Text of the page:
My childhood house is stripped,
bared, open to the public.
The for-sale sign impales

the front pasture, grass
is cut and prim, no trimmings
left to save.

Women in sable parade
through halls and men in
tailored suits talk about

dimensions. They don’t know
lizards present themselves
on the basement stairs or worms

dapple pears in the orchard.
Doors of rabbit hutches
hang from hinges and rust

scratches on rust in wind, noise
unheard by workers who
remodel the old farmhouse

into an Italian villa painted peach.
Death can empty a house of shoes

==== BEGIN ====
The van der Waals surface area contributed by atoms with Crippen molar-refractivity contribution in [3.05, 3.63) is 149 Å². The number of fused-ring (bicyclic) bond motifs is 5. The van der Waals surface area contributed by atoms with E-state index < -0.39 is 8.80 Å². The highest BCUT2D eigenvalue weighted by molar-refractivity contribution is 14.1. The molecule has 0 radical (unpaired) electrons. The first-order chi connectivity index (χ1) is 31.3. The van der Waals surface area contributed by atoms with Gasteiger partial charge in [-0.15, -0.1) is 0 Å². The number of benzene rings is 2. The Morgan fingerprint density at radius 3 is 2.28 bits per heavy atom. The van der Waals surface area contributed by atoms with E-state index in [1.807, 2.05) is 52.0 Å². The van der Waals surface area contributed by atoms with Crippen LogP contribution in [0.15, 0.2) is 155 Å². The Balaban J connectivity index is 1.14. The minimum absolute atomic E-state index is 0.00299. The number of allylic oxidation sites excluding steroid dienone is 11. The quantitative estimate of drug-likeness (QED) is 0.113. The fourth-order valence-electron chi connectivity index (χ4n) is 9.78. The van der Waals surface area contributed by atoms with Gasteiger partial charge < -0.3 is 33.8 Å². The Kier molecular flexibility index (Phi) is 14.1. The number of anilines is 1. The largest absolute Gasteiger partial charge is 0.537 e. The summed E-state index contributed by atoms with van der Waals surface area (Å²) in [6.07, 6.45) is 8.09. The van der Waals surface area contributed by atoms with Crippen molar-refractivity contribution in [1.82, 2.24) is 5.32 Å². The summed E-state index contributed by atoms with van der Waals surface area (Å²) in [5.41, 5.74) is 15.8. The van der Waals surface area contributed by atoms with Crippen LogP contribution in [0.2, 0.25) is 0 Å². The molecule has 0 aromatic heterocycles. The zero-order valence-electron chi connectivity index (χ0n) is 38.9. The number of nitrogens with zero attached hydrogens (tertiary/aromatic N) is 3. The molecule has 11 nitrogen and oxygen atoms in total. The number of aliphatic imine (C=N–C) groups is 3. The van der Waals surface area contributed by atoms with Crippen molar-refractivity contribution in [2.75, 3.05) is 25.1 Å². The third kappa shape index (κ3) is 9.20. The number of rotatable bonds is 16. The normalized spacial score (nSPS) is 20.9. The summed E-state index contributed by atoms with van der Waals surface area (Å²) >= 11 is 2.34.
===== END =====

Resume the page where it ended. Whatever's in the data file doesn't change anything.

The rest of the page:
worn and new, of children

who climbed the grandfather
trees, impressing outlines like fossils
littering the banks of the creek.

Related Poems

Photo of Home From Home

I used to leave this granite house 
after everyone else was asleep, 
and, walking down the hill, come to the 
woods just behind you snapped 
this photo, old friend, who think I can bear 
to look at it.

The full moon loomed so close 
I'd think I could reach out and gather it 
into folds, until I noticed 
one star fallen out of the side, 
blinking to know where it was, 
dead probably, by then, or now.

One night when I was seven 
I stood in the dining room, staring 
at the decanter on the drinks cart 
shining like fool's gold, its liquor smelling 
of honey and rosin, belly flat 
as mother's breast
as she lay back to sleep beside me.

Later, I caught the moon, 
through the dormer window nearest the spot 
this photo was taken, a crescent 
chunk of old ice.